Rudists are a group of bizarrely shaped marine heterodont bivalves that arose during the Jurassic, and became so diverse during the Cretaceous that they were major reef-building organisms in the Tethys Ocean. The Jurassic forms were elongate, with both valves being similarly shaped, often pipe or stake-shaped, while the reef-building forms of the Cretaceous had one valve become a flat lid, with the other valve becoming an inverted spike-like cone. They were among the many animal groups that perished during the Cretaceous–Tertiary extinction event .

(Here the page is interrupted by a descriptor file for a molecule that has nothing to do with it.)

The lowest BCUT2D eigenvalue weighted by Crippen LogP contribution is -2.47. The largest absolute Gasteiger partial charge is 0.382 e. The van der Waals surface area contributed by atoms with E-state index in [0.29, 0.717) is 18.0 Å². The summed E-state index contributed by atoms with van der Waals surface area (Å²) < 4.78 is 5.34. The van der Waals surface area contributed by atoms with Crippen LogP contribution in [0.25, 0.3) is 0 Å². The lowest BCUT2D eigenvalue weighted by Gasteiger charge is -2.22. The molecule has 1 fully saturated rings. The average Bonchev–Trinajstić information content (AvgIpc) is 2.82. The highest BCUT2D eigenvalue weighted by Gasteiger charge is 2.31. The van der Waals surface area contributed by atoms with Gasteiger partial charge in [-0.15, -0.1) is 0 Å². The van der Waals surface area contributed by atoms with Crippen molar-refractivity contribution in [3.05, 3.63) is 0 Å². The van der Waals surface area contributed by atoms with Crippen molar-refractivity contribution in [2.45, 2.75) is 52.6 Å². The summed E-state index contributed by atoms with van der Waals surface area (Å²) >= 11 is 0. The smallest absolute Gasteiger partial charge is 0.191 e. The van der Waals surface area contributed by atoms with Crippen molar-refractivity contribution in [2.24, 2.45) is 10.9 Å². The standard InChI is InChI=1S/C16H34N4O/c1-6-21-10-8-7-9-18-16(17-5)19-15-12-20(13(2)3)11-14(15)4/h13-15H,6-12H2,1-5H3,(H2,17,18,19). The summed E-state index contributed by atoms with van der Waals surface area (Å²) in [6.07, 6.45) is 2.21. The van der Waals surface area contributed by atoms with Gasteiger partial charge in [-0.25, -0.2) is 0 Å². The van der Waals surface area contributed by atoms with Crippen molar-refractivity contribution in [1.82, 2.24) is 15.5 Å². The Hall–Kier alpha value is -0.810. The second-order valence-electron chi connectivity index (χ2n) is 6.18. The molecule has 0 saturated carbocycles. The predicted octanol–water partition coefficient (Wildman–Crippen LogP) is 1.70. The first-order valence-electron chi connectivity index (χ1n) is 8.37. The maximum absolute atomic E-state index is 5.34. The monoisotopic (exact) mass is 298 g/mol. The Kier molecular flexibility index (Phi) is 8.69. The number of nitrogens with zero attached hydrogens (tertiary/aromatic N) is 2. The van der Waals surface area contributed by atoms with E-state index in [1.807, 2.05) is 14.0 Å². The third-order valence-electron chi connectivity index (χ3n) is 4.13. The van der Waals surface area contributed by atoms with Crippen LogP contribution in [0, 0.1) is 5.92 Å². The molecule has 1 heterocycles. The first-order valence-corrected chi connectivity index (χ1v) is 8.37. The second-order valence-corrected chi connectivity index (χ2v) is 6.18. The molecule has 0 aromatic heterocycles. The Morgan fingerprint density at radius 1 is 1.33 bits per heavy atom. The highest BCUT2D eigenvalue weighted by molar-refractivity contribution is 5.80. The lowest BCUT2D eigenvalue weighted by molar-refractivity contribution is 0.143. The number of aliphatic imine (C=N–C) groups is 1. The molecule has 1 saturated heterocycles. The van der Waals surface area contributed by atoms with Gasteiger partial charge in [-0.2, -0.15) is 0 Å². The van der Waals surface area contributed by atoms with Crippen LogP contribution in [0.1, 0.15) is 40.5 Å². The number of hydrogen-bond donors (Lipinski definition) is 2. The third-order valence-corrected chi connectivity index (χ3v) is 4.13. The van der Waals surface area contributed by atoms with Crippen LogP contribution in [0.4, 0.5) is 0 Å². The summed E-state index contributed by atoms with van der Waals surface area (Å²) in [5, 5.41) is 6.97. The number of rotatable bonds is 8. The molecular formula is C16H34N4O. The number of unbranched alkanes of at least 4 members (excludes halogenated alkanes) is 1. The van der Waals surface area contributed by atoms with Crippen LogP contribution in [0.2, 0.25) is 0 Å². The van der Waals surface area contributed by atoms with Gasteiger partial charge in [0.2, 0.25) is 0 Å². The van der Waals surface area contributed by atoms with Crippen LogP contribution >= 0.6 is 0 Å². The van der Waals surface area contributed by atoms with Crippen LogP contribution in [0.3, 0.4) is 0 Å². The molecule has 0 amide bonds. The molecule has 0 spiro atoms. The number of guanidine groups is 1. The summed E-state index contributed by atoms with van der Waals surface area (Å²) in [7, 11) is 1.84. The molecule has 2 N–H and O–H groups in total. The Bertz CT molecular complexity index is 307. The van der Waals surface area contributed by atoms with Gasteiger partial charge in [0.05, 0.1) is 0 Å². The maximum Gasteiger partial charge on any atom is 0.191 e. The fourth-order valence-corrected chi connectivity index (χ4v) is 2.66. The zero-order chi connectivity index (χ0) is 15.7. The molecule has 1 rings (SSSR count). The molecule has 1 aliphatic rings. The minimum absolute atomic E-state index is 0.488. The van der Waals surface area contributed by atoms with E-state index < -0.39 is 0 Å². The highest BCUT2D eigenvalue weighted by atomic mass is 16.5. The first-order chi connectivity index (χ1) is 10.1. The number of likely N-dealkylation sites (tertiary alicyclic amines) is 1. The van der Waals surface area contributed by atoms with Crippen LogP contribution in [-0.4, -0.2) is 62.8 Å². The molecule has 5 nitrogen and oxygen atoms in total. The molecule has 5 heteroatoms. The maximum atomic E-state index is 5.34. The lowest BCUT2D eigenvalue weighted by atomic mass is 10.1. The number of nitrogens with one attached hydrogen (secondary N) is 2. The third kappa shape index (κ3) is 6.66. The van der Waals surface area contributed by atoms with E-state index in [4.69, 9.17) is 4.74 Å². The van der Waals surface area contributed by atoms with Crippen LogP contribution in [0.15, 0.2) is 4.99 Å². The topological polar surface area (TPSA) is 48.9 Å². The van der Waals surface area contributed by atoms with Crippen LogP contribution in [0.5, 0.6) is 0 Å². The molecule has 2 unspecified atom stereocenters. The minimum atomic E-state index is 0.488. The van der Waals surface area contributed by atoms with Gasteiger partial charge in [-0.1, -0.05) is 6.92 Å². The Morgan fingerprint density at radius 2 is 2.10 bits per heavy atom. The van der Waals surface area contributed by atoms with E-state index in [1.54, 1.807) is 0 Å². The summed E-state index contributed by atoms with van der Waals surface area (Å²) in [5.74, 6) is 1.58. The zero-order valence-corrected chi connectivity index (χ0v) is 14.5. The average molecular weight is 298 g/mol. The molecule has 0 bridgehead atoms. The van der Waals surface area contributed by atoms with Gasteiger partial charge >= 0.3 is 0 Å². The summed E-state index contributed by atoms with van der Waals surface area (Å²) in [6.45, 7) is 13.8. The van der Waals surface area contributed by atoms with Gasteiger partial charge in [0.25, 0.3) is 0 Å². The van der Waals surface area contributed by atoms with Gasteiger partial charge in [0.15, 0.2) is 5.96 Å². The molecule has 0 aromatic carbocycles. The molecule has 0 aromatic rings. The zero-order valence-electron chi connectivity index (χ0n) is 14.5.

The rudists are, according to different systematic schemes, placed in the orders Hippuritoida or Rudistes (sometimes Rudista). Their "classic" morphology consisted of a lower, roughly conical valve that was attached to the seafloor or to neighboring rudists, and a smaller upper valve that served as a kind of lid for the organism.
Their classification as true reef-builders is controversial, yet they were one of the most important constituents of reefs during the Cretaceous period. At one point, rudist reefs fringed the North American coast from the Gulf of Mexico to the present-day Maritime Provinces. Because of their high porosity, rudist reefs are highly-favored oil traps.